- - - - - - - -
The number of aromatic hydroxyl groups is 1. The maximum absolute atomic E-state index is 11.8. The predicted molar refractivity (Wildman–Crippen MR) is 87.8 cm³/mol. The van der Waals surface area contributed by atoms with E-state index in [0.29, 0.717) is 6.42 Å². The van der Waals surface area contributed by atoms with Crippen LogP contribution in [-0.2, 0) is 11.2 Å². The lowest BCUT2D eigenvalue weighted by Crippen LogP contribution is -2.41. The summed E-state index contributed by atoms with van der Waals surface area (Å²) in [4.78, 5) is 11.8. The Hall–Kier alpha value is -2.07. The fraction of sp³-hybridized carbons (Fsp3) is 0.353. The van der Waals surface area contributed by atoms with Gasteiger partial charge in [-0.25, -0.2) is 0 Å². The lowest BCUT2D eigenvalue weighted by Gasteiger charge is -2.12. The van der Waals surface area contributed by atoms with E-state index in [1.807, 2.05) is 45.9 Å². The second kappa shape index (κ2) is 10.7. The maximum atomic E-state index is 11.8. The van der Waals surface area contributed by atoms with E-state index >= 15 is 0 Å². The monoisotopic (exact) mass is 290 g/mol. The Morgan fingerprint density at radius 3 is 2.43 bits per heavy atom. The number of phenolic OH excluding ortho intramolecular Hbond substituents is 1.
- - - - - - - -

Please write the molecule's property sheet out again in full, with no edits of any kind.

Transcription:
The number of aromatic hydroxyl groups is 1. The maximum absolute atomic E-state index is 11.8. The predicted molar refractivity (Wildman–Crippen MR) is 87.8 cm³/mol. The van der Waals surface area contributed by atoms with E-state index in [0.29, 0.717) is 6.42 Å². The van der Waals surface area contributed by atoms with Crippen LogP contribution in [-0.2, 0) is 11.2 Å². The lowest BCUT2D eigenvalue weighted by Crippen LogP contribution is -2.41. The summed E-state index contributed by atoms with van der Waals surface area (Å²) in [4.78, 5) is 11.8. The Hall–Kier alpha value is -2.07. The fraction of sp³-hybridized carbons (Fsp3) is 0.353. The van der Waals surface area contributed by atoms with Gasteiger partial charge in [-0.25, -0.2) is 0 Å². The lowest BCUT2D eigenvalue weighted by Gasteiger charge is -2.12. The van der Waals surface area contributed by atoms with E-state index in [1.807, 2.05) is 45.9 Å². The second kappa shape index (κ2) is 10.7. The maximum atomic E-state index is 11.8. The van der Waals surface area contributed by atoms with E-state index >= 15 is 0 Å². The monoisotopic (exact) mass is 290 g/mol. The Morgan fingerprint density at radius 3 is 2.43 bits per heavy atom. The number of phenolic OH excluding ortho intramolecular Hbond substituents is 1.